Marlenee Ice Cream Cones
Marlenée with L’Accent Aigu
by Ruthie Marlenée

Catholic school girl, pure as Our Lady
full of grace, plunged into the junior high
in Nixon’s birthplace,      Yorba Linda,
the Land of Gracious Living; the land where
metaphors, euphemisms and innuendos,
mixed, ripe and rotten as seventh graders are
lost on me like Mary’s little lamb; the land where
spin the bottle is for Sunday preschoolers.

I’m Cinderella’s slipper. I’m the lost shoe.
My name’s Marlenée with l’accent aigu.
“Whatever. Hey Marmalade! Nice outfit,”
says Lacey Lane, a lass with luscious locks
and a freckled derrière — French kissed Saul
all the way to third base. She asks straight teeth
white as snow — you can’t tell she’s crooked —
“Did you find that at the Goodwill?”

If you can’t join them, beat them at their
own reindeer games. It’s time to play ball!
School elections are just around the bend.
What better way to make a friend — or two?
Richard M. Nixon got his start here, after all,
in Yorba Linda, The Land of Gracious Living.
With paint, brushes, and construction paper
I coin a clever campaign catchphrase.

I tingle over my jingle suspended in the quad.
Wearing my hot pink pinafore, I place my hands
over an ice cream cone appliqué (rhymes with Marlenée)
Prouder with my slogan than the time
spent in Home Ec stitching on the cone.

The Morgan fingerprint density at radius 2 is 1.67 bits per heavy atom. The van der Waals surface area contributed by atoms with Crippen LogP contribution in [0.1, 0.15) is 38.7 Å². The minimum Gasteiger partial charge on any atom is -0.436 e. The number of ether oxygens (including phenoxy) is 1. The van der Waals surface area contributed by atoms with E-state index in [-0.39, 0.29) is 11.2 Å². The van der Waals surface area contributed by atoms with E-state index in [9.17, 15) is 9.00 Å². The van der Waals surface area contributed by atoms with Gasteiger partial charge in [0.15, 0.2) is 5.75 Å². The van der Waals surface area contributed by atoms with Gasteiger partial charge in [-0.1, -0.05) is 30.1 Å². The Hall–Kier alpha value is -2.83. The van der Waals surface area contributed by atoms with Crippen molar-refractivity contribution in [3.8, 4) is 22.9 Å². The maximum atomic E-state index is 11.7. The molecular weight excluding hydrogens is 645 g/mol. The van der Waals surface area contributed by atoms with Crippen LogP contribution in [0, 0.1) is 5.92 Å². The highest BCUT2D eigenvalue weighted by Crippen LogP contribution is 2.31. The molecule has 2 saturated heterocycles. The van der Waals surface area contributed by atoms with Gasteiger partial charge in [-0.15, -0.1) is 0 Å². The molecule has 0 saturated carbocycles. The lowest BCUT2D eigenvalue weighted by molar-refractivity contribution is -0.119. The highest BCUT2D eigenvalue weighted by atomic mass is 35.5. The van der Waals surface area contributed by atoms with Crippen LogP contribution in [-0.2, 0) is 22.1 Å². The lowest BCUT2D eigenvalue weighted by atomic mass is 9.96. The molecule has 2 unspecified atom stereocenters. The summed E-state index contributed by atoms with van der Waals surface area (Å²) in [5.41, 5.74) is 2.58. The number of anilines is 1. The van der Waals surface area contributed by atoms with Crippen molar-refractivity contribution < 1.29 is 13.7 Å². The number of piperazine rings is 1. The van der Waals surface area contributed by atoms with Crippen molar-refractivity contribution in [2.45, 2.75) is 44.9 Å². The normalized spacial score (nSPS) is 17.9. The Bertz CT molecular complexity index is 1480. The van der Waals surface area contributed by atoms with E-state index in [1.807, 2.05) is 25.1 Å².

It was either that, or the juicy-looking
ripe red cherries or the tongue logo
for the Rolling Stones.

“Oh my God!” Lacey’s words pelt me
like sticks and stones or cherry pits.
Look what the slut wrote! Says wing girl,
Wendy, as Saul swaggers by;
his yellow-flecked blue eyes,
like the school colors I’d painted —
flashing like a neon sign reflecting:

I’m blushing now — like a — well, like a virgin —
pink as my pinafore or the tongue Saul flicks,
“You’ve got my vote as long as I get my licks.”
I want to melt away      all the way
back to the blessed fruit of thy womb, Jesus.
Holy Mary Mother of God,
Pray for this sinner, now and
at the hour of my death. Amen!

Fallen from grace, fanny kicked, bases loaded,
I strike out. I lose the game. But with wounds licked
I laugh, at least no one will ever forget my name.
I’ll go down in infamy, or a poetry anthology
or a history book.
Yorba Linda will remember me for:
Go All The Way With Marlenée
Isn’t that easier than Nixon’s infamous
I am not a crook!

AUTHOR’S NOTE ON THE PHOTOGRAPH: The attached photo is of me circa 1970 just before the fall in junior high and/or my fall from grace. I am eating an apple, holding its core. The Bible is on the table beside me.

NOTE FROM THE AUTHOR: I was inspired to write this poem when I thought about my name and the problems others continue to have spelling or pronouncing it. Most recently, I had to point out the misspelling “Marienne” to the printers for the New York playbill of O’Neill’s Ghosts.

Marlenee Mariachis

ABOUT THE AUTHOR: Ruthie Marlenée is a native of California, mother of two grown girls. She has earned her Writer’s Certificate “With Distinction” from UCLA. She has a published novel, Isabela’s Island, and is currently working on her new novel, Curse of the Ninth, a paranormal thriller set in early Hollywood. She is the cowriter of the memoir I Am Menbe: A Young Girl’s Journey Out of An Ethiopian Mud Hut, which is currently under contract. Ruthie edited and rewrote the play O’Neill’s Ghosts (the story behind Nobel Laureate Eugene O’Neill’s Long Day’s Journey Into Night), which just finished a run off Broadway. She is the ghostwriter for a children’s series about a Platypus from Tasmania and also won the contest and publication for her short, humorous story “Glow White and The Seven Nuclear Reactors.”